Hillary Clinton is big on smart cities. Her personal site illustrates an infrastructure plan that would give “all American households access to world-class broadband and creating connected ‘smart cities’ with infrastructure that’s part of tomorrow’s Internet of Things” that includes investments in things like smart electrical grids, smart ports and airports and smart roads for the “connected cars of tomorrow.” Bernie Sanders’ January 2015 Rebuild America Act invests “$5 billion a year to expand high-speed broadband networks into underserved and unserved areas and to boost speeds and capacity in served areas” and supports billions of dollars in infrastructure upgrades for highways, airports and water, among other priorities.
Rubio and Cruz categorically oppose public broadband companies, signing a 2014 letter in the Senate opposing FCC help for public companies operating in Chattanooga, Tennessee and Wilson, North Carolina. Those companies have contended with industry lobbyists trying to limit their ability to operate. Rubio has gone into more detail about how he would “reallocate wireless spectrum controlled by the federal government” to help public internet companies, though that could benefit monopolies like Comcast rather than smaller tech startups.
While Bloomberg has also not said much personally (if anything at all) about net neutrality and public internet, one of the smart cities participating in What Works Cities is, you guessed it, Chattanooga, Tennessee. If Bloomberg battled with Cruz or Rubio, expect that city to come up in the debates. Since late 2014, net neutrality has been a fiercely partisan issue after the FCC’s five commissioners voted down party lines to enforce it. Democrats support it for anti-trust reasons. Republicans hate it because of government regulation.
Ted Cruz called net neutrality “Obamacare for the internet” in a November 2014 tweet, and Marco Rubio and Donald Trump have also spoken against net neutrality.
Obama’s attack on the internet is another top down power grab. Net neutrality is the Fairness Doctrine. Will target conservative media.
— Donald J. Trump (@realDonaldTrump) November 12, 2014
"Net Neutrality" is Obamacare for the Internet; the Internet should not operate at the speed of government.
— Senator Ted Cruz (@SenTedCruz) November 10, 2014
Hillary Clinton wrote in Quartz in October that she wanted “enforcing strong net neutrality rules” that would “enable startups to challenge the status quo.” Bernie Sanders says “net neutrality has prohibited big Internet corporations from favoring or blocking certain viewpoints or websites.”
Opening American immigration to recruit more tech talent
Bloomberg advocated for larger free agent recruitment of non-New York talent to move to the city when he was mayor. That relates to his well-publicized and tax incentive-laden pitch to Goldman Sachs to move their headquarters from New Jersey to Lower Manhattan in the mid-2000s. Like Mark Zuckerberg, he supports loosening the requirements for foreign professionals to get H-1B work visas and supported the 2013 virtual march on Washington to push for that cause.
“Likewise, we want entrepreneurs with innovative ideas to start their companies here in America, creating jobs for American workers,” Michael Bloomberg said in 2013, lauding what he said were the 40% of Fortune 500 companies founded by first and second generation immigrants. “But there is no visa for immigrant entrepreneurs to come here and launch their companies.”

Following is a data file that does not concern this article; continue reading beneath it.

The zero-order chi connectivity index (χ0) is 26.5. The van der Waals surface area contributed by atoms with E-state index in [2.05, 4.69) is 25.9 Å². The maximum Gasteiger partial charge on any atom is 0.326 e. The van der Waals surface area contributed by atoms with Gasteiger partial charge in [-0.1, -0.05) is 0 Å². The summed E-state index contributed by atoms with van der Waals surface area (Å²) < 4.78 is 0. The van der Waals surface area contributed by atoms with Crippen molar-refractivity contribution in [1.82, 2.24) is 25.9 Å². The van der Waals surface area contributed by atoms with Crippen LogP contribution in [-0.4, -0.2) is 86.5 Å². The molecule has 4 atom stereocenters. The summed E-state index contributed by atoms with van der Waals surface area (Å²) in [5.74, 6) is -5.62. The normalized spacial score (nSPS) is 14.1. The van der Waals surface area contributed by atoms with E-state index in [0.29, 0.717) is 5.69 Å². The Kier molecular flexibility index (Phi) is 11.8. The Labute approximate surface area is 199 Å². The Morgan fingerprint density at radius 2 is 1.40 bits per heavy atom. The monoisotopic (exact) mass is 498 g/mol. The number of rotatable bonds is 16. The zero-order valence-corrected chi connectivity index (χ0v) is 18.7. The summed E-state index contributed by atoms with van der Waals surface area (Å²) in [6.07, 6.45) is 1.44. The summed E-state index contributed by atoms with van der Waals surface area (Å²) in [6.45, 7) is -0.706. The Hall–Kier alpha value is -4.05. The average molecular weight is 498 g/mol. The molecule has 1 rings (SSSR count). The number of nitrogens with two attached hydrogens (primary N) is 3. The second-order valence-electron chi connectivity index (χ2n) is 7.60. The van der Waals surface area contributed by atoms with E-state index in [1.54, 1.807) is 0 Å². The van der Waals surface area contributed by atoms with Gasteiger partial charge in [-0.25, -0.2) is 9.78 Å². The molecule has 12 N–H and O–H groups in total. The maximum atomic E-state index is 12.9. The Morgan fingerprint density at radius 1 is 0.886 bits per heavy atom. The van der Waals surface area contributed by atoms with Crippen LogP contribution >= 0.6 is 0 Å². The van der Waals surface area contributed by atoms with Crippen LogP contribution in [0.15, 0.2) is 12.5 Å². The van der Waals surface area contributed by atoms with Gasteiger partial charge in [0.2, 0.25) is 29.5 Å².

Bloomberg’s approach directly contradicts Trump’s, who wants to restrict H-1B visas and require a higher wage for foreign workers to deter hiring them. Cruz’s H-1B position may be a red flag for startups: he plans a 180-day suspension of H-1B issuances to audit how companies have used them over the last 15 years, and then adding a 1-2 year delay between laying off an American and granting visas for foreign replacements, issuing penalties to companies that “misuse” the system and imposing stricter accreditation rules for foreign degrees. The real challenge though isn’t just Democratic – it’s from Bernie Sanders.
While Clinton’s immigration platform does not mention H-1B visas, but Democratic rival Sanders supports H-1B reforms and raising the required wage for visa holders, presumably to offer them fairer wages. Most notably for startups, Sanders would let professional visa holders move between companies if the opportunity presented itself, a major perk Bloomberg might not match.
“Binding workers to a specific employer or not allowing their family members to work creates a situation rife for abuse and exacerbates an already unequal relationship between the employer and the employee.”
Michael Bloomberg vs. Donald Trump vs. Bernie Sanders vs. Hillary Clinton vs. Ted Cruz vs. Marco Rubio
Bloomberg’s chops are advanced when it comes to promoting technology in New York City and for cities across the country. But Hillary Clinton and Bernie Sanders are up to speed on digital infrastructure, and Marco Rubio is leveraging the advantages of deregulation and tax breaks for startups. Cruz and Trump are also championing lower taxes, but the three Republican candidates’ stances on net neutrality and immigration probably aren’t what Silicon Valley is looking for.
Based on pure experience, Bloomberg is the most familiar with the tech sector. But if you are passionate about net neutrality, public internet, deregulation, or tax breaks — or any other issues that strongly impact your vote — your vote could be swayed more to the left or the right. At this moment in time, it seems like Bloomberg, Clinton, Sanders, or Rubio are the most Silicon Valley friendly. If you’re a fan of Trump or Cruz and passionate about startups, you may want them to show more commitment to tech policies.